The University of Toronto is starting a new study to determine the health effects of the Horse River Wildfire.
Last July, they took dust samples from around 70 homes to determine whether or not ashes were still lingering.
Assistant Professor at the University of Toronto Arthur Chan tells Mix News their preliminary results showed the levels were surprisingly low.
“The average levels we found are low compared to the Alberta Health guidelines, the levels in Fort McMurray are actually quite low compared to the average Canadian city.”
Chan says the early results show the wildfire has had little to no effect on the dust in peoples’ homes.
“We just have no evidence to suggest the big fire had any residual impacts on the houses.”
However, they will be back in July looking to gather samples from more homes to make sure the results are consistent.
Chan notes they’re about to start the second phase of the study – determining the impacts directly to peoples’ lungs.
The team is partnering with a lung specialist from the General Toronto Hospital who will look at the respiratory health of residents.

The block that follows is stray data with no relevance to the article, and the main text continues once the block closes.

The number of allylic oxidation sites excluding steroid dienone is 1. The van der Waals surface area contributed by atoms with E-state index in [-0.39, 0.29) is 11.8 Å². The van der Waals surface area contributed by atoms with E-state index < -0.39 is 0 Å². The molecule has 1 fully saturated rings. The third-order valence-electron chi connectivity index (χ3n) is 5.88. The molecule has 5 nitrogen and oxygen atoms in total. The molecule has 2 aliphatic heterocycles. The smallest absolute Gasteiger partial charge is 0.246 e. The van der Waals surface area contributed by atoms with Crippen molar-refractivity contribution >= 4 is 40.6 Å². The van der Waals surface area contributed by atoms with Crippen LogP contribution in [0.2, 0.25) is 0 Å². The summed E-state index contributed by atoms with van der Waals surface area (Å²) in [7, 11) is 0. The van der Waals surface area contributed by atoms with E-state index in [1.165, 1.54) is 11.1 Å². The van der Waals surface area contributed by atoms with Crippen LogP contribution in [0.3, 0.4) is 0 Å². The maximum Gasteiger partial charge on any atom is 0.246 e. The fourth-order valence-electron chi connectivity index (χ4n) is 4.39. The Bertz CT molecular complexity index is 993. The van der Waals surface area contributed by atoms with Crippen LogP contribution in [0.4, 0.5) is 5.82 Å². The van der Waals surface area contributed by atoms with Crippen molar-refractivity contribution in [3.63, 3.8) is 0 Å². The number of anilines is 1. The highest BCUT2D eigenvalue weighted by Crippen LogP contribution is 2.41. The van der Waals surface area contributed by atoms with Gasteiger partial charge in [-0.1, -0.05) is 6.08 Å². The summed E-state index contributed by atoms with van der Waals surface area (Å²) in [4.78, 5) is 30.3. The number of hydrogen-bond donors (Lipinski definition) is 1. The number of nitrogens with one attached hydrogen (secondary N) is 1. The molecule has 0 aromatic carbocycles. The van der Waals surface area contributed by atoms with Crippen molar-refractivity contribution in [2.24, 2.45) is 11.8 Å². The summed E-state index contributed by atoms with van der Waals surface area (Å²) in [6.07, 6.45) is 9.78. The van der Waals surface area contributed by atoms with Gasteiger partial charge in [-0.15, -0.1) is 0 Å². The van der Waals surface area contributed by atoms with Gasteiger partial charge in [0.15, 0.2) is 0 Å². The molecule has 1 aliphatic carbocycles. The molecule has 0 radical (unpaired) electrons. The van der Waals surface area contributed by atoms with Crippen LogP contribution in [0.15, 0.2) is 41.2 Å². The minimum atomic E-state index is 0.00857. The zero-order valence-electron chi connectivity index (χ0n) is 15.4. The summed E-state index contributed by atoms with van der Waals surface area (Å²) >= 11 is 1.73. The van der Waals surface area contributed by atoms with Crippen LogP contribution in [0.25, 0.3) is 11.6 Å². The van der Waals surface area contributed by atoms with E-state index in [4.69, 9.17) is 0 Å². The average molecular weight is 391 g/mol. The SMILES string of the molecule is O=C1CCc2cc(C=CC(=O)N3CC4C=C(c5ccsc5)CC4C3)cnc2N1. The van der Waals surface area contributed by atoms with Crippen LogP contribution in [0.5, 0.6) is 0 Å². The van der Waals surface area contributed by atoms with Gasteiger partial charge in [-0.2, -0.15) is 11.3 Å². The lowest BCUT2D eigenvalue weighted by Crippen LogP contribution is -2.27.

“The idea is that we would compare what we see in the house and the environment to the health response of the human body,” he added.
People who take part in the study would need to conduct some lung function tests and take blood and urine samples.
Chan adds studying human health can be a complex thing as there could be many different reasons for why certain chemicals, possibly coming from ashes, are found in the body.
“What we hope to answer is whether or not the environmental exposure would be associated with health response.”
Anyone interested in participating in either study can sign up at chem-eng.utoronto.ca.